An alternative approach to funding startups and encouraging the establishment of a Silicon Valley in Australia is the approach proposed by Paul Graham in this article.
- Fund startups at the time they make their permanent roots in a location, and will be able to grow large enough to be able to received further funding from international VCs without needing to move. A small Series A round is the minimum here, Paul suggests ~$1m.
- Bring in 1000 startups at $1m each, a cost of $1b.
- This might take around 5 years.
- Once you had 1000 startups in town, international VCs would start opening local offices and could provide additional funding without the startups needing to move.
- How do you pick the startups? Make a list of the most eminent Silicon Valley angels and generate a list of all the startups they'd invested in. Offer these companies $1m each to move to Australia.
- Test the theory with 30 startups first and see what happens after 1 year.
- Pick a city that resembles San Francisco - good weather, central downtown hub, good Universities, fun vibe = Sydney!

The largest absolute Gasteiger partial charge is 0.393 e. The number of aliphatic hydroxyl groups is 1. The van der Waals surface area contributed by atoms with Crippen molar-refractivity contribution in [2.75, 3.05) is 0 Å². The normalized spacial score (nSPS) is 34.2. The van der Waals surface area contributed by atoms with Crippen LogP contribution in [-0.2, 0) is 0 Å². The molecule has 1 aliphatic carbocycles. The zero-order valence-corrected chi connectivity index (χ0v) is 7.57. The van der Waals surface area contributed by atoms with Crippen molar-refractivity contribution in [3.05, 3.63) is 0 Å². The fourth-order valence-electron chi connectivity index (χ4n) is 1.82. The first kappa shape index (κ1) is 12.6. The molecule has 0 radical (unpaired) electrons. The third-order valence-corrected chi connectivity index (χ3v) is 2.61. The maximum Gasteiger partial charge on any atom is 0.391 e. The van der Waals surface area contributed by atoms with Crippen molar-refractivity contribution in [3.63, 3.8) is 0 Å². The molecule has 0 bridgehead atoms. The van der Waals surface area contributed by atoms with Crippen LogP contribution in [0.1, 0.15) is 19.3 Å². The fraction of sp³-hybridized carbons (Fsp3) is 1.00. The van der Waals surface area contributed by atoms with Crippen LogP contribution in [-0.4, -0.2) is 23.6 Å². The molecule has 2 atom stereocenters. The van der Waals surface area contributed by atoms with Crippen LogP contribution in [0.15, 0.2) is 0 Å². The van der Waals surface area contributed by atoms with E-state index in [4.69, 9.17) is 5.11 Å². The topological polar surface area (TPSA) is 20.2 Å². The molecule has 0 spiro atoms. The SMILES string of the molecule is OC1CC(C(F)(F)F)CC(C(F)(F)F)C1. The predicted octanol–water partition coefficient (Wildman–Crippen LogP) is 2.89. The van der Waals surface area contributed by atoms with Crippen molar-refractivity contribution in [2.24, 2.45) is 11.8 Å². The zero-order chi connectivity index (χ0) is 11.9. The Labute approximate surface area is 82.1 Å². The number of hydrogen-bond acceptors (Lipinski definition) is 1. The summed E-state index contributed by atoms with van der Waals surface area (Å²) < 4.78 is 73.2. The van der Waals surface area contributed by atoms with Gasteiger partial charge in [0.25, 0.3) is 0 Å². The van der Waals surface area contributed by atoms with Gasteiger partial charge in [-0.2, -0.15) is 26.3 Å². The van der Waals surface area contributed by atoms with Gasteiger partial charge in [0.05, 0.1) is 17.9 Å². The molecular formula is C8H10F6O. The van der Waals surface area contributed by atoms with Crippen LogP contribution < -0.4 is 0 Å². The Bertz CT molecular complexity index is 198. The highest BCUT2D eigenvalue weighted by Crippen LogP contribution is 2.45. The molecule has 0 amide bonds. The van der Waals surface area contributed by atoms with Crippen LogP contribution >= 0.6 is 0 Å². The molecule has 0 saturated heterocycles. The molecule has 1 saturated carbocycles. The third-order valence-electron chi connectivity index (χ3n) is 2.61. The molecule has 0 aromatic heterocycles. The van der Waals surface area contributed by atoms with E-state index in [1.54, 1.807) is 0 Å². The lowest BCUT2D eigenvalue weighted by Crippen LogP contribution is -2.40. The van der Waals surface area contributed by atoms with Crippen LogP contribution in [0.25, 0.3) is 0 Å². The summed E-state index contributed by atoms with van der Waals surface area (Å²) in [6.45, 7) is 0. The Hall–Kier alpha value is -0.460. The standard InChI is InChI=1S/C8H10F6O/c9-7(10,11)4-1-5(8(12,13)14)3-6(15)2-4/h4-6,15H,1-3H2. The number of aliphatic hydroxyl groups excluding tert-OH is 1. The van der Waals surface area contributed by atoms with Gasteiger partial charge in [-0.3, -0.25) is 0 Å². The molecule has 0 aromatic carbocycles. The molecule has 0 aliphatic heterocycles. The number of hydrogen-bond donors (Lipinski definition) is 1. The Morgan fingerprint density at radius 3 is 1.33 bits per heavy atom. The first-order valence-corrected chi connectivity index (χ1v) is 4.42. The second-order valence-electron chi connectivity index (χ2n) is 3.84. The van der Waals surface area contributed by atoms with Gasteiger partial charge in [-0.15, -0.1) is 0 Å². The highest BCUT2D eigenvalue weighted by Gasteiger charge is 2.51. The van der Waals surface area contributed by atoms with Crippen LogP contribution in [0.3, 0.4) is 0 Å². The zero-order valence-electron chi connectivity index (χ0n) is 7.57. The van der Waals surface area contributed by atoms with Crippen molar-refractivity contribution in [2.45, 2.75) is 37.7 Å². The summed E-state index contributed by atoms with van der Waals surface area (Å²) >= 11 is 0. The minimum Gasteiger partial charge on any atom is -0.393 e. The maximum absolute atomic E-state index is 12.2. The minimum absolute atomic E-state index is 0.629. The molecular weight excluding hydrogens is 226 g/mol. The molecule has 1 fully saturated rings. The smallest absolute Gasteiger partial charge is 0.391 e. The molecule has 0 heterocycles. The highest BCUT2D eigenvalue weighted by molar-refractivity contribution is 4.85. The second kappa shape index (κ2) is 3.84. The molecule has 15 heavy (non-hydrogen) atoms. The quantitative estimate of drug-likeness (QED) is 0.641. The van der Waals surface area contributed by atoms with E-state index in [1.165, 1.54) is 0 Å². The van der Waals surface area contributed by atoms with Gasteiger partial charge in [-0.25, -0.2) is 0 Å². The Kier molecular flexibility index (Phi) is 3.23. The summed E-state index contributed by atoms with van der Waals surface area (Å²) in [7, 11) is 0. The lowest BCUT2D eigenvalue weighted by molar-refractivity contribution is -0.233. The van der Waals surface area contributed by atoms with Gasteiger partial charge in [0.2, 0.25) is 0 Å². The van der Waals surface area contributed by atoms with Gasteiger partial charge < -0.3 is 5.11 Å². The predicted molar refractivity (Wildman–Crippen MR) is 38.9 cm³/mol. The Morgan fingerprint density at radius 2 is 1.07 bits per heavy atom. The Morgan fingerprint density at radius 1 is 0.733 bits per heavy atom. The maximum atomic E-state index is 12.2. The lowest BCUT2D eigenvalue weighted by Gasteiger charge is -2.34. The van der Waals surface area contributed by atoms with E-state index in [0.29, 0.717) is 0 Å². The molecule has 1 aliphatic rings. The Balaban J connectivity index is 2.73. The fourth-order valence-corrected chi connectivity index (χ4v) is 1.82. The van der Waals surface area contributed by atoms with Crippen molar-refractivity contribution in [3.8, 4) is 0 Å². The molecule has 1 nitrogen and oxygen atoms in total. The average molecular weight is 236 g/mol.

Paul says, and I think I agree that the political will to do something like this will be small, so I'll see how the conversation is going and may or may not raise Paul Graham's idea.
4. Payment Innovation - Multi-Currency
PayPal is fantastic and we use them for our multi-currency credit card processing so we can accept payments from customers in Japan in Japanese Yen, payments from UK customers in Pounds etc. This is critical for Australian exporters in the digital space. PayPal's solution isn't perfect, and it's quite expensive but there are essentially very few other options for Australian businesses to use. It's possible to do through NAB but as I've blogged about previously it's abhorrently difficult to set up. We need innovation in the payments space.
5. International Shipping